Active Learners. Active learners will accept the limitations of language and cultural ignorance as a positive opportunity. Language learners should foster the learner role as a positive opportunity to develop personal ability in language and social interaction. They do not have to talk like professors or pastors — they can do that later. Colleagues more experienced in the culture should help new people to feel good about themselves in this learner role.
The learner who persists in making it clear that he or she wants to really become a part of the people's life and identity can succeed. This means being a real learner then earning a valid role within the society, not accepting the deceptive and cheap status provided by money and goods, or a vehicle.
Language and Personality
All these personality factors are closely related to and largely dependent on the language skills a person has at a given time: who he is in society, how he appears to the host people, what he can do and how he relates to people. At this point the orientation program must help newcomers become active learners. This should enable them to accept that role and the limitations it implies, but help them to develop as far as possible their ability to change.
As the learner progresses, the learner aspect of his or her identity becomes a smaller and smaller portion of their social role. But in order to make good progress, the learner role must be maximized from the beginning. The orientation program should include certain components that would help the language learner participate more meaningfully in community situations, to understand basic matters of daily living, buying and selling, and events like worship and family meals that illustrate the social depth of the people and their self-identity.
Particularly religious workers will need to learn to pray and worship in local terms, as part of their learning, before they attempt to take charge of anything. These normal life activities then become a part of the learning and foster the development of the learner role in a natural social context.
True cultural orientation is a development of a new version of the personality, appropriate to the new cultural setting and worldview. Otherwise, real interpersonal communication will be limited and frustrations will be many.
Work in Orientation
Things aren't done in the new culture the way they were "back home." Orientation should foster an understanding of ministry or other technical work as it is carried out in the local context, particularly to learn major differences from the foreigner's home culture. For instance, in a program design for a mission agency in Rwanda, I suggested an introduction to the "Counseil Protestant" (Council of Evangelical Churches). This would provide an indigenous point of reference, along with other specific areas and activities of ministry in the country and of the host denomination in that country.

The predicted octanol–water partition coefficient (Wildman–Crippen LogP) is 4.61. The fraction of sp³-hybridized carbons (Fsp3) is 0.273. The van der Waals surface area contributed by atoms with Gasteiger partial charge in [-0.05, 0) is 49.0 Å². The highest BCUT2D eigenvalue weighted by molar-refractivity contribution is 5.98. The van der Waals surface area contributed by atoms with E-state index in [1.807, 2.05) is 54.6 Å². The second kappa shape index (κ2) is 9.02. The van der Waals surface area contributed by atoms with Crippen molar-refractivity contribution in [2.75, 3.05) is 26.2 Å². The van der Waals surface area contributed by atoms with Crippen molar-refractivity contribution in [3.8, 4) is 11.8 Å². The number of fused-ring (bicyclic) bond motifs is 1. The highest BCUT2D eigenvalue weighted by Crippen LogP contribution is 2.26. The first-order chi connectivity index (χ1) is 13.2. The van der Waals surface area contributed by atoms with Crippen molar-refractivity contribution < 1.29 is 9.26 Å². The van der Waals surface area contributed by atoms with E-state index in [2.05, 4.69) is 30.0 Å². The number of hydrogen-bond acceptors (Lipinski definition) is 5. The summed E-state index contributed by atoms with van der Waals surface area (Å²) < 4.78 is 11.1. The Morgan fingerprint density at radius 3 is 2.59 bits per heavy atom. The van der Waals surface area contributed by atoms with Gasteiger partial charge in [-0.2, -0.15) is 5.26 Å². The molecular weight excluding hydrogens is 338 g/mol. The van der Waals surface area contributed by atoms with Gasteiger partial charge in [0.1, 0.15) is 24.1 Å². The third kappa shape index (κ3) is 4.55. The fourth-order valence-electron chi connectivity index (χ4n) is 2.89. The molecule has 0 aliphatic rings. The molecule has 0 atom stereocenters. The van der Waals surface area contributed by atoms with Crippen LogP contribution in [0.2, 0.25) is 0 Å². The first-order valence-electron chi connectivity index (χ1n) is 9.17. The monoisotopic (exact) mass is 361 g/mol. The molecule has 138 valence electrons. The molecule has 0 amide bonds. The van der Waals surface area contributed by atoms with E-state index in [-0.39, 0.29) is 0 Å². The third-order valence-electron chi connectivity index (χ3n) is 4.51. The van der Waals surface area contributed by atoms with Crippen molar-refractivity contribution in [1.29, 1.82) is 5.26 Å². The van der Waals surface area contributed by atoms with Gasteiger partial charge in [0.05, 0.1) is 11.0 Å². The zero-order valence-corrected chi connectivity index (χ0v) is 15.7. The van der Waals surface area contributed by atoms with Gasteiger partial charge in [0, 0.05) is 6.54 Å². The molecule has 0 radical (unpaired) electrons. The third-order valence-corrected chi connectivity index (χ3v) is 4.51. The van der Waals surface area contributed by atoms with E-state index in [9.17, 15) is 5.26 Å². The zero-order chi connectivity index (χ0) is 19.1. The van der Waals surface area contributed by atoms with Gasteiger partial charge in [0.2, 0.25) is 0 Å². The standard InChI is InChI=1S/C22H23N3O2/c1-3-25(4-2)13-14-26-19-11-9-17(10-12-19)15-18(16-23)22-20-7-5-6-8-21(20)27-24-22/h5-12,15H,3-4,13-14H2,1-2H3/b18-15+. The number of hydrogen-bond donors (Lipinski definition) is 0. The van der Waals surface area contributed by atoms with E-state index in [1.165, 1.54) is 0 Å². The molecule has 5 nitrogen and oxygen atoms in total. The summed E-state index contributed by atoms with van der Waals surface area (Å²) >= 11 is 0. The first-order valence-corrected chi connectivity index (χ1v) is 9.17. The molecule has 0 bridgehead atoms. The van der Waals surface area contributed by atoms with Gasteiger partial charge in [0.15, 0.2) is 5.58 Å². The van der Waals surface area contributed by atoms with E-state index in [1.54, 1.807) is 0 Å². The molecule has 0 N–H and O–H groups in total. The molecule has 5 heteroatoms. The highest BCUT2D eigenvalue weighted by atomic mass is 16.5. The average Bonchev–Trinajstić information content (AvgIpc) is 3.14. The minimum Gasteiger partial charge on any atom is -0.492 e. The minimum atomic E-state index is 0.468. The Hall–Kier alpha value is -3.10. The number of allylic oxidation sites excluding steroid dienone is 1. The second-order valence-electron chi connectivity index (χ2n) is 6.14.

This would gradually enable new missionaries to understand what a Christian person has to be in that country, how one may be involved in Christian ministry there and what life involves there. In addition, orientation should include experience and actual involvement in ministry activities as learning opportunities.
Dynamic and Relational Approach
This brings us now to consider the approach to Christian witness. Americans tend to think that witness means communicating information and and eliciting a decision based on that information. I do not think that is particularly Biblical. There are ways we can help newcomers to share part of their life, to build relationshipswith people and tell the story of what has happened to them.
They can begin to do this before they gain the linguistic ability to speak in conceptual, abstract terms in the new language. A personal Christian testimony does not necessarily enable you to convey theological information, but it does enable you to tell who you are and what God has done for you.
New missionaries willing to build relationships and share what they feel God has done for them will be less dependent on language skills and more dependent upon relational (relationship) skills. Sharing theological information is really a second level, not a first level, witness. In most cases, this approach is both harder and less effective.
If language skills (and communication of information) can be based on relational skills (building individual personal relationships and gaining acceptance in the community), the psychological tensions can be greatly diminished and the newcomers can more easily and quickly assimilate the culture, and thus more quickly and naturally make a real contribution in their new setting of life and work. This should be a major goal of any cultural orientation program.
Culture, Learning and Communication
Series Posted 06 July 2000
Last edited 2 January 2008
Orville Boyd Jenkins, Ed.D., Ph.D.
Copyright © 2000, 2006 Orville Boyd Jenkins
Permission granted for free download and transmission for personal or educational use. Other rights reserved.